All over my neighbourhood, walking my two Dandie Dinmont Terriers today, I’ve encountered people harvesting or clearing out their gardens, a little prematurely placing Hallowe’en pumpkins on their porches and celebrating the splendour of the autumn colours. You have to see them to believe them.
Last Thanksgiving, I was starving, skeletal and anxiously waiting to start an eating disorder program.
You may have thought that and I wouldn’t blame you.
Work is the greatest therapy of all. Here’s why:
Last summer, before beginning his first year at Robert Land Academy 15-year-old Peter Darwin (who requested that his real name not be used) weighed 360 lbs. Since then Canada’s only military-themed school for adolescent boys with multiple challenges has transformed him.
Darwin has dropped 105 lbs., and now weighs 252 lbs., since boarding at the 33-year-old school in Southern Ontario’s Niagara Peninsula. This summer he hopes to continue losing weight and ultimately reach his 210-pound goal.
Morbid obesity, an increasingly critical societal, cultural, medical and emotional concern, especially for young people, jeopardizes every sphere of their lives.
“At home, I used to raid the fridge whenever I wanted and I used to think I ate pretty healthy,” Darwin said, at this year’s graduation ceremony. “When I got sad, though, I’d eat a lot. Emotions controlled my eating.
“Robert Land Academy taught me a lot. It taught me how to set goals properly, to value my nutrition, to work out properly. Now, I eat three times a day. I like the food here. It tastes good. They don’t give you too much or too little. You control your portioning. Learn to make choices.”
Another class of mature, respectful, goal-oriented and successful young men completed their high school education at Canada’s only military-style boarding school for adolescent boys, some as young as 11 years of age.
Nestled in southern Ontario’s Niagara Peninsula, these boys flourish in a school environment unlike any they’ve previously attended.
It stresses academic excellence, athletics, leadership and teamwork. Extracurricular activities “make it worthwhile,” said class valedictorian Paul Burrill, 17, from Burnaby, B.C., describing games and sports of every kind, plus rock climbing, boxing, wrestling, “even jumping out of a plane.”
Their family relationships heal. They develop confidence while achieving top academic marks that open doors to any university, college and career they choose.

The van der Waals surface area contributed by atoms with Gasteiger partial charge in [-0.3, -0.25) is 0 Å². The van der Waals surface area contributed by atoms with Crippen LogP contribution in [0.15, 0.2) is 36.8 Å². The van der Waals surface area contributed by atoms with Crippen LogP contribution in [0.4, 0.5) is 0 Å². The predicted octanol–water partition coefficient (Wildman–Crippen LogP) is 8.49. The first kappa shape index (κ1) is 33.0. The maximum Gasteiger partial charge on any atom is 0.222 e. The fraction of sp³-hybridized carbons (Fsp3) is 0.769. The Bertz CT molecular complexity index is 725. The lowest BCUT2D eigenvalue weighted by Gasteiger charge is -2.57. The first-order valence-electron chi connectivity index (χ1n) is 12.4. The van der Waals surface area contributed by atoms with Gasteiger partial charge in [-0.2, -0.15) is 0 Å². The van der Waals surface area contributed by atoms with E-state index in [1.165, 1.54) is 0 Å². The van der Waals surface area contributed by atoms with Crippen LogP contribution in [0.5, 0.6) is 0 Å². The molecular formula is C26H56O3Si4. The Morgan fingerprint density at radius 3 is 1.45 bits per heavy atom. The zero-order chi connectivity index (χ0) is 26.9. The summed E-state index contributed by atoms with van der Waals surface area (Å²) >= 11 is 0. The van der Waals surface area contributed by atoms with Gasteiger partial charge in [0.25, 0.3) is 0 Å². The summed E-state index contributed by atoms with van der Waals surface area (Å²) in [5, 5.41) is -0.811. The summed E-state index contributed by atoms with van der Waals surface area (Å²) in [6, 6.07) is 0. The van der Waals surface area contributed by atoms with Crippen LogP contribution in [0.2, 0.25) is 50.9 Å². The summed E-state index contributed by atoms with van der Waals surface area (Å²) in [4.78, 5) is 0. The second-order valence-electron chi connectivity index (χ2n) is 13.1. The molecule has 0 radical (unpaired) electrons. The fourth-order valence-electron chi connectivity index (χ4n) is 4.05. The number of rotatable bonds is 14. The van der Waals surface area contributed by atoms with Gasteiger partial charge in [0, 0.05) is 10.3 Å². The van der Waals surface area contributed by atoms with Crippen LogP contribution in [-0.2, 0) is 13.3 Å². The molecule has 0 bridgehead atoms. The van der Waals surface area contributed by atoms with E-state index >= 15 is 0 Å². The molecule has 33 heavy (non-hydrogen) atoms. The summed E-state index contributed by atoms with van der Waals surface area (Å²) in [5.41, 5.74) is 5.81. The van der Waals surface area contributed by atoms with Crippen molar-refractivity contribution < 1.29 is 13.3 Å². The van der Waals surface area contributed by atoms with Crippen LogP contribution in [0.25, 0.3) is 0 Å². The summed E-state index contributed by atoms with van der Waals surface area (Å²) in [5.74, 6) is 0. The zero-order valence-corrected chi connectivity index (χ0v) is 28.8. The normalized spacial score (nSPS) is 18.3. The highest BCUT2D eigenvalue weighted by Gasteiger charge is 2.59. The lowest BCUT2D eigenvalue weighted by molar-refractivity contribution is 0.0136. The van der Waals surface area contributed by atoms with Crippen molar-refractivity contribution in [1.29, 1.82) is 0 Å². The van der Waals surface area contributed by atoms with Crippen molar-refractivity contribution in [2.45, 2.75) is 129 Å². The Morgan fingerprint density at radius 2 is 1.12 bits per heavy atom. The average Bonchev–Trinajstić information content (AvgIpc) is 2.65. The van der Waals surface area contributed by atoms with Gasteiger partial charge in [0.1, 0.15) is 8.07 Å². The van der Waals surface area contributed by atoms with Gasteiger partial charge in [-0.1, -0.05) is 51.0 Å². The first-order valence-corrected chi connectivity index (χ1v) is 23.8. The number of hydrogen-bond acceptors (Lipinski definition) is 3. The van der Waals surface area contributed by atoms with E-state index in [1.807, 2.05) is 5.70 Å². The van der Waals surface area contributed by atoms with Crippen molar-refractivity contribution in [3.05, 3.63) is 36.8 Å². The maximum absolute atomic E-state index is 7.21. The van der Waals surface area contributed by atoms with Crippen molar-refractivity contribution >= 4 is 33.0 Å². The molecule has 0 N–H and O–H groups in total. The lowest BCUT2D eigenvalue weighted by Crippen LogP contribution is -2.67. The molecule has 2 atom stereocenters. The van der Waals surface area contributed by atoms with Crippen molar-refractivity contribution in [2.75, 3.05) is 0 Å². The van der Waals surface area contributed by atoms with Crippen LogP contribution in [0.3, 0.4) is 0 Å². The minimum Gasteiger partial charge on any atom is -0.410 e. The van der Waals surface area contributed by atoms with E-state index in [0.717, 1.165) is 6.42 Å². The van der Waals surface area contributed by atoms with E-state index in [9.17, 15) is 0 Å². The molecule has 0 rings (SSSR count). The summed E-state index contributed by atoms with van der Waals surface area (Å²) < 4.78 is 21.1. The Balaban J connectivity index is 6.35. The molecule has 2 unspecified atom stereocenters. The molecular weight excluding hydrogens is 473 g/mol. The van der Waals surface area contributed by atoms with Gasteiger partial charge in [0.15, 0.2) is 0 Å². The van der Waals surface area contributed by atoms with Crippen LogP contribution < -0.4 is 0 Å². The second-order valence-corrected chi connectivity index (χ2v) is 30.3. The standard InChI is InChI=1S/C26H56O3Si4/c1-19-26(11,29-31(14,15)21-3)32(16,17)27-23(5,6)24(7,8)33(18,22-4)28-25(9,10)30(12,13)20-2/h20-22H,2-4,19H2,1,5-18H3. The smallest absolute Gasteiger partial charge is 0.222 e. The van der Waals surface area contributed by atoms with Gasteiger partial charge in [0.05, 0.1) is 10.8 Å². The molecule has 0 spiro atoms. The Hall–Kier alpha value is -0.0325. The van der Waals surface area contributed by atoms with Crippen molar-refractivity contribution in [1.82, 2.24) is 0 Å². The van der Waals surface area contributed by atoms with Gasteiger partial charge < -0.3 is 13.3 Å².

Hailing from all over North America, Europe, Hong Kong and the Middle East, they arrive with a rash of challenges and diagnoses.
ADHD, ADD, Oppositional Defiant Disorder and different learning disabilities. Some have critical physical problems demanding lifestyle regulation. Morbid obesity. Diabetes. Others have abused alcohol and drugs or flirted with the law.
In her new book, “Alone Together, Why We Expect More From Technology and Less From Each Other,” cultural analyst and psychologist Sherry Turkle describes the Goldilocks Effect like this: “Not too close. Not too far. Just right.” It’s also known as the Goldilocks Principle.
(Last year, when I was in the throes of my eating disorder I was driving myself and everyone around me to distraction by wanting to be “just right.” But it was an ephemeral obsession because “just right” for me was always five pounds less. Impossible, of course.)
This is the new normal of our digital age of texting and emailing and posting and online connecting in all its many forms and endless platforms. It’s a factor in digital intimacy, but I’m not going into the Robotics side of this story here. Too much for me to handle right now.
You know, I have lost count of my Facebook “Friends.” At this very moment, as I am in Blogging overdrive so I don’t care about the numbers of Twitter or Linked In or Pinterest connections I have. I hate numbers anyway.
“Less is more,” for me. But then, I’m not normal in any way, new or otherwise. We know that, don’t we?
Ephron died yesterday of “pneumonia brought on by acute myeloid leukaemia,” her son Jacob Bernstein told the New York Times in today’s edition.
But somehow, I always believed Nora would be. (She was just 71.)
She always brought a smile to my face. A giggle. Like another of my favourite resident New York writers, Calvin Trillin.
They’re both entirely different, but immeasurably engaging and amusing, at times laugh-out-loud funny because their writing in all its forms pricks our nerves, tickles us, speaks their truths with a visceral honesty that hits us where we live – in our heads and our hearts (and our tushes).